In response to the vulnerability of the site to flooding due to increased rainfall events and storm surge, the ground floor elevation was raised 2’ above the current FEMA 100 year storm flood projections. The electric switchgear was raised an additional 1’ and the majority of mechanical and electrical systems were placed in the rooftop penthouse.  

Phase 1 is designed to achieve a minimum of LEED Silver certification. It incorporates a number of strategies to reduce energy and water use, reduce transportation emissions in accessing the site, manage stormwater, and create an environmentally responsible and healthy environment through conscientious materials selection. Construction completion of the Core and Shell is anticipated in February 2019.

Excel Dryer partners with Boston Latin School and EcoImpact to develop groundbreaking sustainability course curriculum for students

Excel Dryer partners with Boston Latin School and EcoImpact to develop groundbreaking sustainability course curriculum for students

Massachusetts-based Excel Dryer has long expressed its commitment to environmental sustainability. One way to perpetuate that commitment is by educating students on greening initiatives and approaches to reducing their own carbon footprint.

In collaboration with Boston Latin School and EcoImpact Consulting, Excel Dryer developed a curriculum of study for grade school and high school students. In addition to real-world sustainability lessons, the innovative project offers hands-on experience in field research, energy auditing, project management and more. The curriculum features two worksheets for student use.

A leading purveyor of products that help facilities qualify for the most LEED® v4 Credits of any hand dryer, as well as Green Globes and other essential certifications, this initiative was an opportunity for Excel Dryer to demonstrate its commitment to furthering education on sustainability.

The perfect partner for Excel’s educational endeavor was a mere few hours east in Boston Latin School, a centuries-old yet forward-thinking secondary institution. Administrators and students at the school took part in developing the initial run of curriculum and provided feedback to fine-tune worksheets.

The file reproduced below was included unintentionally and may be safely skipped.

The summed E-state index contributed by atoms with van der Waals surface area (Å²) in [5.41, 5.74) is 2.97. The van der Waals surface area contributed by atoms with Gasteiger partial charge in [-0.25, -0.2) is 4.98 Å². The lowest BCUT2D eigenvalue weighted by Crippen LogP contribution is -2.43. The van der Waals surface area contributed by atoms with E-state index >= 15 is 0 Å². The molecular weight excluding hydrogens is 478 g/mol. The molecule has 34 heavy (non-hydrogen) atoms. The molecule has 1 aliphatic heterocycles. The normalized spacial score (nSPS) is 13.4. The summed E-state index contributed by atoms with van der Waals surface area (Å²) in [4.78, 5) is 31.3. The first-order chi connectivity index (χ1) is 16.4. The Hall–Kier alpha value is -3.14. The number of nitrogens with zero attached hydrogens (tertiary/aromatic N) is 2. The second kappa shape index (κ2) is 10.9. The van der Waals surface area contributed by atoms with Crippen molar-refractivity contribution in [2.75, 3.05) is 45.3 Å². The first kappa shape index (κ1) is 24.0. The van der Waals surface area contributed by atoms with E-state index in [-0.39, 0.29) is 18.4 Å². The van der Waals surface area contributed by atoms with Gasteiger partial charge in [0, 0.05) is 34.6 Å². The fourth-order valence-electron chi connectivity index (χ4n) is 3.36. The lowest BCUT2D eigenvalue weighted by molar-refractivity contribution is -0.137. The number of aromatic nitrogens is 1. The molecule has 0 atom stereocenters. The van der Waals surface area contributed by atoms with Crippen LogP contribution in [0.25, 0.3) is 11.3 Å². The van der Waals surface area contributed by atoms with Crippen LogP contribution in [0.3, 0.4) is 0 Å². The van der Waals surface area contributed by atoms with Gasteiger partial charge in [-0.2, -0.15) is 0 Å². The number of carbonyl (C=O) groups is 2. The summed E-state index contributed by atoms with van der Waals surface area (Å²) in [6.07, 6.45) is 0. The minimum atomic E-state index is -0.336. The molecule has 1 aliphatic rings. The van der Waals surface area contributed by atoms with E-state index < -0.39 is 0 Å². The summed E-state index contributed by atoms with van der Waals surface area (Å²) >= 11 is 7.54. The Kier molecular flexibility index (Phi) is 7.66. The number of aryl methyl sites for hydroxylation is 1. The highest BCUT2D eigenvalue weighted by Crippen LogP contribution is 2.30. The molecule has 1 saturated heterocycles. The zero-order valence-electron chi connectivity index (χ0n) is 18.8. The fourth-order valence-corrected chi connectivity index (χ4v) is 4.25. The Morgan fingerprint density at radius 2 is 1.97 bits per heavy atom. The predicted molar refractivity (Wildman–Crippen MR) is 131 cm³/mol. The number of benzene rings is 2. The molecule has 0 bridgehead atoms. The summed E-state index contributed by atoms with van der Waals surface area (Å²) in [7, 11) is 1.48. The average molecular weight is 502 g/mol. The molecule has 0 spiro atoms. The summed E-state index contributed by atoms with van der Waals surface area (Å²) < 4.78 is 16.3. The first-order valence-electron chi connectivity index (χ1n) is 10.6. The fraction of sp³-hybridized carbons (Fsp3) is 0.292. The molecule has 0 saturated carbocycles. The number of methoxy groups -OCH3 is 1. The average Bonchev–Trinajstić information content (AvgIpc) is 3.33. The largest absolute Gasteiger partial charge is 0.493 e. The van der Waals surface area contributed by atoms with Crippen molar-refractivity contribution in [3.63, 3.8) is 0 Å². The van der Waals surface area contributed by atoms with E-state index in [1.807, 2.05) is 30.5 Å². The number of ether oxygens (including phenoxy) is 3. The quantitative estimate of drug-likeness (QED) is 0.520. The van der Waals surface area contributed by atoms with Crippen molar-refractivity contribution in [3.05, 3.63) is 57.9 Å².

Students at Boston Latin School in the YouthCan Program recently completed the curriculum, through which they calculated the environmental and financial savings of switching from paper towels to high-speed, energy-efficient XLERATOR® Hand Dryers in two high-traffic restrooms.

The curriculum was just one of the many sustainability initiatives implemented by Boston Latin School in the recent past. The institution notably collaborated on plans for a Shared Green Roof and Community Learning Center, which would place vegetation areas, wildlife habitats, renewable energy installations and more on the school’s rooftop.

For more information about the course curriculum, visit exceldryer.com/greencurriculum.

Edge Conditions: Valuing the Marginal – A Living Shorelines Case Study

Edge Conditions: Valuing the Marginal – A Living Shorelines Case Study

Written by Aminah McNulty

The edge effect is one of the twelve principles of Permaculture Design, or the designing beneficial relationships. Originally termed as an ecological phenomenon, the edge effect describes the increase in biodiversity in a region where two adjacent ecosystems overlap. Species exist here from both ecosystems, as well as unique species adapted to this transition zone. We see this effect manifest throughout the built and natural environments, as well as our social and financial systems.

The edge effect is one of the twelve principles of Permaculture Design, or the designing beneficial relationships. Originally termed as an ecological phenomenon, the edge effect describes the increase in biodiversity in a region where two adjacent ecosystems overlap. Species exist here from both ecosystems, as well as unique species adapted to this transition zone. We see this effect manifest throughout the built and natural environments, as well as our social and financial systems. A state-funded project along the Massachusetts’ North Shore is a product of the edge effect. The project address both the deteriorating shoreline and the overlap of social groups and political organizations. It is likely that this project will support a living shoreline demonstration, making it the first state-funded project of its type to date. Living shorelines are a system of soft or “green” engineering that utilizes natural reinforcement and strategic plant communities to buffer and stabilize estuarine coasts. Through a system of partial seawall reconstruction, rock and coil log edge buffers and low and high tide wetland planting, our team hopes to build precedent for natural shoreline treatments in the face of rising sea levels and climate change.

*Image credit: Florida Living Shorelines